I don't actually care that much about the Turf Club, though I'm sorry to learn of almost any music venue closing. But I do care about a small, quirky, beat-up but enchanting little place in the basement of the Turf Club called the Clown Lounge.
Years before I headed down the stairs, I heard of the Clown, the regular Monday-night home of the jazz trio Fat Kid Wednesdays, often featuring guests from out of town. My first time there was in April 2008 to hear percussionist Tatsuya Nakatani. I've since returned several times, but not as often as I wanted, because I do supposedly have a day-ish job and leaving home at 10:30 on a Monday night for music that starts at 11 or later just isn't an option very often. Am I sorry that I missed John Betsch last Monday? Yes, I am, and sorry that I missed many other shows that were spoken of after in glowing terms.
In 2010, City Pages named the Clown "Best Jazz Club 2010," above the glamorous Minneapolis destination club the Dakota and the venerable St. Paul basement club the Artists' Quarter. CP praised the Clown for being a listening room instead of a chatterbox cafe. "If somebody's playing, everybody listens—not just out of respect, but because that's what they're there for."
What isn't mentioned--perhaps because CP, like the rest of us, didn't see the end of the Clown coming, not after all these years--is what it means these days for a great band to have a regular gig in a place that feels like home, even if it's a strange Unabomber cabin-doublewide hybrid of a home. To know that if you make yourself get into your car as the clock ticks toward midnight on a Monday in mid-January, you will hear good music, sometimes amazing music, and maybe, who knows, the best music you have ever heard, played under old lighted beer signs in front of a fake electric fireplace facing booths patched with duct tape.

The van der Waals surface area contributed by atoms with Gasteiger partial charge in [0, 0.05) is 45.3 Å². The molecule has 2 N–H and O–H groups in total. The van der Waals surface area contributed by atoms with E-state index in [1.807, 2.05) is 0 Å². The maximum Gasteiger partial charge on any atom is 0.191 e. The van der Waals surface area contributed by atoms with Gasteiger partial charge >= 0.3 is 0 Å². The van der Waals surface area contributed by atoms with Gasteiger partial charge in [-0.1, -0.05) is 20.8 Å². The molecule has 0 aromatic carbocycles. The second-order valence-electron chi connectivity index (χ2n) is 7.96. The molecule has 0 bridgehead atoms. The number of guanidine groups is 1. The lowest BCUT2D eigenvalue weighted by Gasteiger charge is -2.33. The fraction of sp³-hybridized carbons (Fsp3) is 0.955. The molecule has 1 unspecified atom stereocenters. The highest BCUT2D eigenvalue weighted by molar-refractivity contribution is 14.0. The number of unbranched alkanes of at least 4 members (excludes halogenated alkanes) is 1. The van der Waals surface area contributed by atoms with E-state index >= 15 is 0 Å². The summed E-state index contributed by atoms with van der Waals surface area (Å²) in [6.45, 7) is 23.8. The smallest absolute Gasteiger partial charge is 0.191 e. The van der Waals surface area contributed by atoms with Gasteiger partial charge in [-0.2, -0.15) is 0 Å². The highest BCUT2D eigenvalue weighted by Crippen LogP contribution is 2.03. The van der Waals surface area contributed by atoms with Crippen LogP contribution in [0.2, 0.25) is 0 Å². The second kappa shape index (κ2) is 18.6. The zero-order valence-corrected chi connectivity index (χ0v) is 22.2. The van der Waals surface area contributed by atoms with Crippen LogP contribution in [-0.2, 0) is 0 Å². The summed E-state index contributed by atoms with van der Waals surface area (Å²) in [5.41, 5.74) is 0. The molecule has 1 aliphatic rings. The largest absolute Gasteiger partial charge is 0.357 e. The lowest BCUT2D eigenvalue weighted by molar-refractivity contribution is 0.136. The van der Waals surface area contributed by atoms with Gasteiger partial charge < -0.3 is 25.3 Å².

The Clown was special. Fat Kids are special. Together they made a scene that was unique to the Twin Cities. I'm guessing the words "Jazz is dead" were never spoken there, or if they were, the speaker was dragged out the back door and beaten senseless and left to moan among the trash bins. Jazz at the Clown, played by Fat Kids and their confreres, was in the moment, beyond the moment, rooted in history, futuristic, colorful, unpredictable, sometimes scary and often exquisitely beautiful. I never left there disappointed. I usually left there too wide-awake to sleep for hours after.
Most of the speculation and outcry since Saturday have been about the Turf, without much mention of the Clown. Over at MPR, Euan Kerr didn't even ask about the Clown. Neither did Chris Riemenschneider at the Strib. Thanks to City Pages' Andrea Swensson, who did.
Earlier today, she wanted to know if the changes at the Turf would affect the Fat Kid Wednesdays residency. She quoted James as saying, "Yeah, those guys are actually coming in to meet with me in five minutes. JT Bates and Mike Lewis are good friends of mine, and I think they are a really, really important part of the culture of the bar, and I want them back. I want them back as soon as possible."
It seems the meeting did not go well, because in mid-afternoon JT posted on his FaceBook page, "Fat kids roll on with dave. No more mondays. We'll re-group for sure, stay tuned."
Let us not take lightly the fact that the Fat Kids are, at least for now, homeless. In an essay for mnartists.org, jazz pianist and composer Jeremy Walker wrote:
Take special note of the band Fat Kid Wednesdays (FKW) and its members, JT Bates (drums), Adam Linz (bass), and Mike Lewis (saxophones).... All three have cast wide shadows as individual artists, but it is the band itself I want to call your attention to here. They have been playing together in Fat Kid Wednesdays for over ten years--and that alone is enough to set them apart in jazz, a music dominated by one-off assemblages based on available jobs.... The musicians in the band have remained true to themselves, the music, and each other; more jazz musicians need to commit to each other and to a group sound. FKW has done so--and it is great to hear. So, go hear them.The question now is--where?